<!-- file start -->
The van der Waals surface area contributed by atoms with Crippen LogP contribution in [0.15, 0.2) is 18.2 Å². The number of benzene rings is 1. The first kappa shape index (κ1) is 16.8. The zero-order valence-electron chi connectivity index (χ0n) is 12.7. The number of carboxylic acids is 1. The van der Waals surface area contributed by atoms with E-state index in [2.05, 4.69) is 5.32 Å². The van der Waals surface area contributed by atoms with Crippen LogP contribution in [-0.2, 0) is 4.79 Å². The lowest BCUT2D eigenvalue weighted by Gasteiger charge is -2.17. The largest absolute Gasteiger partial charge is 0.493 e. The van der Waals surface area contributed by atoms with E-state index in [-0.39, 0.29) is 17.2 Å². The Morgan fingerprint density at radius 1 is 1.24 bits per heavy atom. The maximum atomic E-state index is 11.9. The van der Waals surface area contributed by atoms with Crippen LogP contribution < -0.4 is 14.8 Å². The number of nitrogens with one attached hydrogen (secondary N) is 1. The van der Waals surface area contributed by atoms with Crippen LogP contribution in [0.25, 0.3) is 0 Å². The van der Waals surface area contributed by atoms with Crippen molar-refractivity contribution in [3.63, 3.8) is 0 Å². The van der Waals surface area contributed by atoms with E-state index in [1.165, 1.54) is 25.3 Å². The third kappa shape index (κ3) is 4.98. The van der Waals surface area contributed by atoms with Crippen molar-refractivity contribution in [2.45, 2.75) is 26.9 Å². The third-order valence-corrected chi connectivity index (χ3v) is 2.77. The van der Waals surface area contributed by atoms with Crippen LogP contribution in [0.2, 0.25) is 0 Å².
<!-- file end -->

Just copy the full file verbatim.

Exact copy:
The van der Waals surface area contributed by atoms with Crippen LogP contribution in [0.15, 0.2) is 18.2 Å². The number of benzene rings is 1. The first kappa shape index (κ1) is 16.8. The zero-order valence-electron chi connectivity index (χ0n) is 12.7. The number of carboxylic acids is 1. The van der Waals surface area contributed by atoms with E-state index in [2.05, 4.69) is 5.32 Å². The van der Waals surface area contributed by atoms with Crippen LogP contribution in [-0.2, 0) is 4.79 Å². The lowest BCUT2D eigenvalue weighted by Gasteiger charge is -2.17. The largest absolute Gasteiger partial charge is 0.493 e. The van der Waals surface area contributed by atoms with E-state index in [-0.39, 0.29) is 17.2 Å². The Morgan fingerprint density at radius 1 is 1.24 bits per heavy atom. The maximum atomic E-state index is 11.9. The van der Waals surface area contributed by atoms with Crippen LogP contribution < -0.4 is 14.8 Å². The number of nitrogens with one attached hydrogen (secondary N) is 1. The van der Waals surface area contributed by atoms with Crippen LogP contribution in [0.25, 0.3) is 0 Å². The van der Waals surface area contributed by atoms with Crippen molar-refractivity contribution in [3.63, 3.8) is 0 Å². The van der Waals surface area contributed by atoms with E-state index in [1.165, 1.54) is 25.3 Å². The third kappa shape index (κ3) is 4.98. The van der Waals surface area contributed by atoms with Crippen molar-refractivity contribution in [2.45, 2.75) is 26.9 Å². The third-order valence-corrected chi connectivity index (χ3v) is 2.77. The van der Waals surface area contributed by atoms with Crippen LogP contribution in [0.2, 0.25) is 0 Å².